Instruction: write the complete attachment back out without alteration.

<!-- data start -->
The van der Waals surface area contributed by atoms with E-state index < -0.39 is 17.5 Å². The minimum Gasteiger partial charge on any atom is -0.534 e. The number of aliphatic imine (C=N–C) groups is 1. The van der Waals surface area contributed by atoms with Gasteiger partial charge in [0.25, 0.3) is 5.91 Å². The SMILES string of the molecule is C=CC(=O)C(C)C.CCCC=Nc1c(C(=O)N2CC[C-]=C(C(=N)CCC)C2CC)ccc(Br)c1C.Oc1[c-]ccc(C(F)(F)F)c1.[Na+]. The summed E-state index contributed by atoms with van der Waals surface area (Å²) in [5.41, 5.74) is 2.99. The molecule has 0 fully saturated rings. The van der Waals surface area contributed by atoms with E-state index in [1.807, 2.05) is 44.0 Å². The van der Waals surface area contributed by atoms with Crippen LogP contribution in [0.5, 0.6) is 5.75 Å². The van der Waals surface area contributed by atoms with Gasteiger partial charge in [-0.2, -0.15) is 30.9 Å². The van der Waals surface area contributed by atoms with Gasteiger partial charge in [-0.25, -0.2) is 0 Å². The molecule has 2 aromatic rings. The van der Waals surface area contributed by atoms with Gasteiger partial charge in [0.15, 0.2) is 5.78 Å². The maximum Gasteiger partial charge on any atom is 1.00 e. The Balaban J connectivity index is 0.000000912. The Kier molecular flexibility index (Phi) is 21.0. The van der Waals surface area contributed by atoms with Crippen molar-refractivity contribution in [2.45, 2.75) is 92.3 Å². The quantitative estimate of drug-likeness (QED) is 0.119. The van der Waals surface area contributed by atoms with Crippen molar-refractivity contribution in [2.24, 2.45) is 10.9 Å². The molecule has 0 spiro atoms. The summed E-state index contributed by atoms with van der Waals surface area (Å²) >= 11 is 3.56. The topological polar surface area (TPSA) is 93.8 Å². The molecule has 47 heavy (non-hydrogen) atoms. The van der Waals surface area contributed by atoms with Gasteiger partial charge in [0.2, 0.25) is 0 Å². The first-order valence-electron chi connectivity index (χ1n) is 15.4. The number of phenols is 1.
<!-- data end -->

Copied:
The van der Waals surface area contributed by atoms with E-state index < -0.39 is 17.5 Å². The minimum Gasteiger partial charge on any atom is -0.534 e. The number of aliphatic imine (C=N–C) groups is 1. The van der Waals surface area contributed by atoms with Gasteiger partial charge in [0.25, 0.3) is 5.91 Å². The SMILES string of the molecule is C=CC(=O)C(C)C.CCCC=Nc1c(C(=O)N2CC[C-]=C(C(=N)CCC)C2CC)ccc(Br)c1C.Oc1[c-]ccc(C(F)(F)F)c1.[Na+]. The summed E-state index contributed by atoms with van der Waals surface area (Å²) in [5.41, 5.74) is 2.99. The molecule has 0 fully saturated rings. The van der Waals surface area contributed by atoms with E-state index in [1.807, 2.05) is 44.0 Å². The van der Waals surface area contributed by atoms with Crippen LogP contribution in [0.5, 0.6) is 5.75 Å². The van der Waals surface area contributed by atoms with Gasteiger partial charge in [-0.2, -0.15) is 30.9 Å². The van der Waals surface area contributed by atoms with Gasteiger partial charge in [-0.25, -0.2) is 0 Å². The molecule has 2 aromatic rings. The van der Waals surface area contributed by atoms with Gasteiger partial charge in [0.15, 0.2) is 5.78 Å². The maximum Gasteiger partial charge on any atom is 1.00 e. The Balaban J connectivity index is 0.000000912. The Kier molecular flexibility index (Phi) is 21.0. The van der Waals surface area contributed by atoms with Crippen molar-refractivity contribution in [2.45, 2.75) is 92.3 Å². The quantitative estimate of drug-likeness (QED) is 0.119. The van der Waals surface area contributed by atoms with Crippen molar-refractivity contribution in [2.24, 2.45) is 10.9 Å². The molecule has 0 spiro atoms. The summed E-state index contributed by atoms with van der Waals surface area (Å²) >= 11 is 3.56. The topological polar surface area (TPSA) is 93.8 Å². The molecule has 47 heavy (non-hydrogen) atoms. The van der Waals surface area contributed by atoms with Gasteiger partial charge in [0.2, 0.25) is 0 Å². The first-order valence-electron chi connectivity index (χ1n) is 15.4. The number of phenols is 1.